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Fred; The Definitive Biography Of Fred Dibnah Hardcover – 1 Jan 2011
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The official biography of a national treasure. --This text refers to an out of print or unavailable edition of this title.
From the Back Cover
Fred Dibnah won the hearts of millions of viewers with his television programmes about his life as a steeplejack, and his passion for the industrial history of Britain. With his trademark flat cap, enthusiasm and knowledge of the country's steam past, his gift for storytelling, and his cry of 'Did you like that?' as another giant chimney slid to earth behind him, he quickly became a genuine favourite with viewers.
This is an intimate portrait of Fred, from his childhood in Bolton, to his days as a steeplejack - the job he was to love above all others - and on to his successful television career. We discover all the different sides of Fred's personality - engineer, steeplejack, artist, craftsman, steam enthusiast, inventor, storyteller and eccentric. This definitive biography will delight Fred's many fans.
'Fred Dibnah, philosopher and steeplejack, has been representing the people for nearly 20 years'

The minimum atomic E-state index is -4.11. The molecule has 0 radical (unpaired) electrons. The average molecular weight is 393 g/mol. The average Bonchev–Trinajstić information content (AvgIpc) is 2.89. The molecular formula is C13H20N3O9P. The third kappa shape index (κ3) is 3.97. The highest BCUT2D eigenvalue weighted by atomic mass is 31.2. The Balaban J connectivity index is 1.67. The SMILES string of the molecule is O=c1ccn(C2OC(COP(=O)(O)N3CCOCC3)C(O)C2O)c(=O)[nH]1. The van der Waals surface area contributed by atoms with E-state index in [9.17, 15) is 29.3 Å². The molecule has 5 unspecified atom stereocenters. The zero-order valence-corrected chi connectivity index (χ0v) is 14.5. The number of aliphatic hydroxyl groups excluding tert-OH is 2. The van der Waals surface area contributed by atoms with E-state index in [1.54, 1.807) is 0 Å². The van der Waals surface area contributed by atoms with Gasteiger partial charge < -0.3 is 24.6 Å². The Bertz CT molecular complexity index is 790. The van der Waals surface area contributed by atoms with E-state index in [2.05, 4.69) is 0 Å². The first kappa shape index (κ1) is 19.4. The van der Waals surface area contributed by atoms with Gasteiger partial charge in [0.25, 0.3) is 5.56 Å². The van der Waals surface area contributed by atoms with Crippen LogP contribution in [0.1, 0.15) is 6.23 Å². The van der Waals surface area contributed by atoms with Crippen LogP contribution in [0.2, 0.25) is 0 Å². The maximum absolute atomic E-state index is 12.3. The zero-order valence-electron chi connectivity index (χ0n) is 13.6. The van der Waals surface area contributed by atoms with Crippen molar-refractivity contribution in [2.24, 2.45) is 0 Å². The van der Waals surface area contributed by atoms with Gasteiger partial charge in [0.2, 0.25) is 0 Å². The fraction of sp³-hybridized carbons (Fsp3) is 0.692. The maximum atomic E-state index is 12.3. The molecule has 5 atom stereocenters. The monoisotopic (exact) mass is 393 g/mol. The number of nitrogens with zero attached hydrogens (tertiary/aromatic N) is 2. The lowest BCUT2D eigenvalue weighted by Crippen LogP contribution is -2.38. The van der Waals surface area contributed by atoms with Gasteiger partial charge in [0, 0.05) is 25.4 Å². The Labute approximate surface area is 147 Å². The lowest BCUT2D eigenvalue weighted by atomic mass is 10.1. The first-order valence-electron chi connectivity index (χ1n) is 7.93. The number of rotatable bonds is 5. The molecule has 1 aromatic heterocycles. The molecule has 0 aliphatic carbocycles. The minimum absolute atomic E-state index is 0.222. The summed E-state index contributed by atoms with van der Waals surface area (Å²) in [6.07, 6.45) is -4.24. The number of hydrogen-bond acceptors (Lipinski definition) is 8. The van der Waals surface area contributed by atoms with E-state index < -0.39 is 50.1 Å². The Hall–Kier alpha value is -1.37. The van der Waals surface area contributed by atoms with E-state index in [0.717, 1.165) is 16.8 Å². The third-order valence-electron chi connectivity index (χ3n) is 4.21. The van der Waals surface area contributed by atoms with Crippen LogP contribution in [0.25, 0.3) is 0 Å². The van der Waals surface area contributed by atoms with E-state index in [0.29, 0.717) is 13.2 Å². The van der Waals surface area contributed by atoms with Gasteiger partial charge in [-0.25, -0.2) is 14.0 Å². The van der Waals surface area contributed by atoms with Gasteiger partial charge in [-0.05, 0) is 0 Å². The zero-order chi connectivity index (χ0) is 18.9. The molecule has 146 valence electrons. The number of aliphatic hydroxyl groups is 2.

'Dibnah, a true man of the people...you can almost hear the echoes and smell the oil and smoke in this affectionate delve into his life'
Manchester Evening News --This text refers to an out of print or unavailable edition of this title.
Top customer reviews
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It is written in Fred language which makes it easy to follow and the last few chapters tell you all the things that never showed up in the TV series. A good read and definitely worth buying.
This book covers all of Fred's public life from his earliest chimney fellings to his final demise. It discusses his highs and lows and his marriages and gives a real insight into Fred the man, rather than just the TV character. It makes a good read.
However for me the book lacked something and as I neared the end I realised what it was. The author seemed to have little understanding or interest in what interested Fred. David Hall seemed interested in Fred the man but was not interested and did not understand anything about the things that fascinated Fred. I suppose this is good and bad, good in the sense that the author did not get sidetracked into technicalities but bad in the sense that without much understanding how could he convey the enthusiasms that Fred had for steam, engineering and many practical things.
David Hall did a good job in keeping Fred on TV (and therefore entertaining millions and giving Fred an income) but, I feel, he and Fred could never have been kindred spirits.
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